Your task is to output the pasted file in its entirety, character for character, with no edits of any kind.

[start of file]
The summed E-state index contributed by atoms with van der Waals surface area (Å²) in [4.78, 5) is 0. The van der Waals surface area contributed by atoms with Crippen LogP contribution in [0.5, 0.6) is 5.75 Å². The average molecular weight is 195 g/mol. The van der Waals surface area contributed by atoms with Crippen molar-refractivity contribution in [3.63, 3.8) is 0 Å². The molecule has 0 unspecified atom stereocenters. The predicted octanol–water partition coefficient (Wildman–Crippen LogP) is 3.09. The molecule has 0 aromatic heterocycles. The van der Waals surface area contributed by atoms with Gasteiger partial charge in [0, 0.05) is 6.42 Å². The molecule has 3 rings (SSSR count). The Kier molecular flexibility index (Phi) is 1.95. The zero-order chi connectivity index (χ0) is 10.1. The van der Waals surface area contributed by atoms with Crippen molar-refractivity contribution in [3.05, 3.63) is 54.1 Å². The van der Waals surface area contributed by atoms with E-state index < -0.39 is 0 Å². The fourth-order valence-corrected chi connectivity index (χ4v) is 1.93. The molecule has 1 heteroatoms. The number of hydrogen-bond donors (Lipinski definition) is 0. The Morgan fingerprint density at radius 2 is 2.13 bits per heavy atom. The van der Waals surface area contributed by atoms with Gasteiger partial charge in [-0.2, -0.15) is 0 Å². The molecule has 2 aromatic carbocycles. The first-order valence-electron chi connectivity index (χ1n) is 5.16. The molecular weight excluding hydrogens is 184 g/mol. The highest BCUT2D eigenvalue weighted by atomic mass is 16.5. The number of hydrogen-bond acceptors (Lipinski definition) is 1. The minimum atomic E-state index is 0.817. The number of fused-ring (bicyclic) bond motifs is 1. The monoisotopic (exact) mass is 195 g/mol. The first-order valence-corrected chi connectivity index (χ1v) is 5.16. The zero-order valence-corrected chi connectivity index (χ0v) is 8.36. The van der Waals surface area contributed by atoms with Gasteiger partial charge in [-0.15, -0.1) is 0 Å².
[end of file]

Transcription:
The summed E-state index contributed by atoms with van der Waals surface area (Å²) in [4.78, 5) is 0. The van der Waals surface area contributed by atoms with Crippen LogP contribution in [0.5, 0.6) is 5.75 Å². The average molecular weight is 195 g/mol. The van der Waals surface area contributed by atoms with Crippen molar-refractivity contribution in [3.63, 3.8) is 0 Å². The molecule has 0 unspecified atom stereocenters. The predicted octanol–water partition coefficient (Wildman–Crippen LogP) is 3.09. The molecule has 0 aromatic heterocycles. The van der Waals surface area contributed by atoms with Gasteiger partial charge in [0, 0.05) is 6.42 Å². The molecule has 3 rings (SSSR count). The Kier molecular flexibility index (Phi) is 1.95. The zero-order chi connectivity index (χ0) is 10.1. The van der Waals surface area contributed by atoms with Crippen molar-refractivity contribution in [3.05, 3.63) is 54.1 Å². The van der Waals surface area contributed by atoms with E-state index < -0.39 is 0 Å². The fourth-order valence-corrected chi connectivity index (χ4v) is 1.93. The molecule has 1 heteroatoms. The number of hydrogen-bond donors (Lipinski definition) is 0. The Morgan fingerprint density at radius 2 is 2.13 bits per heavy atom. The van der Waals surface area contributed by atoms with Gasteiger partial charge in [-0.2, -0.15) is 0 Å². The molecule has 2 aromatic carbocycles. The first-order valence-electron chi connectivity index (χ1n) is 5.16. The molecular weight excluding hydrogens is 184 g/mol. The highest BCUT2D eigenvalue weighted by atomic mass is 16.5. The number of hydrogen-bond acceptors (Lipinski definition) is 1. The minimum atomic E-state index is 0.817. The number of fused-ring (bicyclic) bond motifs is 1. The monoisotopic (exact) mass is 195 g/mol. The first-order valence-corrected chi connectivity index (χ1v) is 5.16. The zero-order valence-corrected chi connectivity index (χ0v) is 8.36. The van der Waals surface area contributed by atoms with Gasteiger partial charge in [-0.15, -0.1) is 0 Å².